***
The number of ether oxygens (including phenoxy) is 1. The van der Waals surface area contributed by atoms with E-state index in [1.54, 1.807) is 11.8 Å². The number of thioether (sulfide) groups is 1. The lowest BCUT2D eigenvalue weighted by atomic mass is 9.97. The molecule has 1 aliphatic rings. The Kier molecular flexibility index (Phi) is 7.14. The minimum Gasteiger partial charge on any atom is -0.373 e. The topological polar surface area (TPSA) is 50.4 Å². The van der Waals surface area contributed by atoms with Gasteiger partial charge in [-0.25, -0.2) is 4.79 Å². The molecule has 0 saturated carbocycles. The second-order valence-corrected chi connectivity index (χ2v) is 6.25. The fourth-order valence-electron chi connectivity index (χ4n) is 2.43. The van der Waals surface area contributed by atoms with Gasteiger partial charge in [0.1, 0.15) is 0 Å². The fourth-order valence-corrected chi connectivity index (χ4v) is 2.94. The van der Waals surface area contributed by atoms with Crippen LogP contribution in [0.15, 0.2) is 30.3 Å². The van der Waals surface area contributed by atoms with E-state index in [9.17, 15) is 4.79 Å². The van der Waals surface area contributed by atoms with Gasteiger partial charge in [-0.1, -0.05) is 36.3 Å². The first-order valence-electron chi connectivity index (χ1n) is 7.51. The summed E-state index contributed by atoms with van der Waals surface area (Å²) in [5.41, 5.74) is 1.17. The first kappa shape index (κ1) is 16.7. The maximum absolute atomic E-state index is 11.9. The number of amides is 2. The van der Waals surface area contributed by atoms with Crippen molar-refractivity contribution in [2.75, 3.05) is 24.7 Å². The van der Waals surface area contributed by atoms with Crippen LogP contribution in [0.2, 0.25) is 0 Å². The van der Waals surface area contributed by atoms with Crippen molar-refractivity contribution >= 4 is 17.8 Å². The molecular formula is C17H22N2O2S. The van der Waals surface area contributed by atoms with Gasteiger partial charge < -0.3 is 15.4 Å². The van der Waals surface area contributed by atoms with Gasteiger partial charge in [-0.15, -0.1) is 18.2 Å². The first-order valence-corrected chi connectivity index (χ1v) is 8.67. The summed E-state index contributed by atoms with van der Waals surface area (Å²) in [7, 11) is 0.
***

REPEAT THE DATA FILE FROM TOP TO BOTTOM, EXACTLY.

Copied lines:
The number of ether oxygens (including phenoxy) is 1. The van der Waals surface area contributed by atoms with E-state index in [1.54, 1.807) is 11.8 Å². The number of thioether (sulfide) groups is 1. The lowest BCUT2D eigenvalue weighted by atomic mass is 9.97. The molecule has 1 aliphatic rings. The Kier molecular flexibility index (Phi) is 7.14. The minimum Gasteiger partial charge on any atom is -0.373 e. The topological polar surface area (TPSA) is 50.4 Å². The van der Waals surface area contributed by atoms with Gasteiger partial charge in [-0.25, -0.2) is 4.79 Å². The molecule has 0 saturated carbocycles. The second-order valence-corrected chi connectivity index (χ2v) is 6.25. The fourth-order valence-electron chi connectivity index (χ4n) is 2.43. The van der Waals surface area contributed by atoms with Gasteiger partial charge in [0.1, 0.15) is 0 Å². The fourth-order valence-corrected chi connectivity index (χ4v) is 2.94. The van der Waals surface area contributed by atoms with Crippen LogP contribution in [0.15, 0.2) is 30.3 Å². The van der Waals surface area contributed by atoms with E-state index in [9.17, 15) is 4.79 Å². The van der Waals surface area contributed by atoms with Gasteiger partial charge in [-0.1, -0.05) is 36.3 Å². The first-order valence-electron chi connectivity index (χ1n) is 7.51. The summed E-state index contributed by atoms with van der Waals surface area (Å²) in [5.41, 5.74) is 1.17. The first kappa shape index (κ1) is 16.7. The maximum absolute atomic E-state index is 11.9. The number of amides is 2. The van der Waals surface area contributed by atoms with Crippen molar-refractivity contribution in [2.75, 3.05) is 24.7 Å². The van der Waals surface area contributed by atoms with Crippen LogP contribution in [0.2, 0.25) is 0 Å². The van der Waals surface area contributed by atoms with Crippen molar-refractivity contribution >= 4 is 17.8 Å². The molecular formula is C17H22N2O2S. The van der Waals surface area contributed by atoms with Gasteiger partial charge < -0.3 is 15.4 Å². The van der Waals surface area contributed by atoms with Gasteiger partial charge in [-0.15, -0.1) is 18.2 Å². The first-order valence-corrected chi connectivity index (χ1v) is 8.67. The summed E-state index contributed by atoms with van der Waals surface area (Å²) in [7, 11) is 0.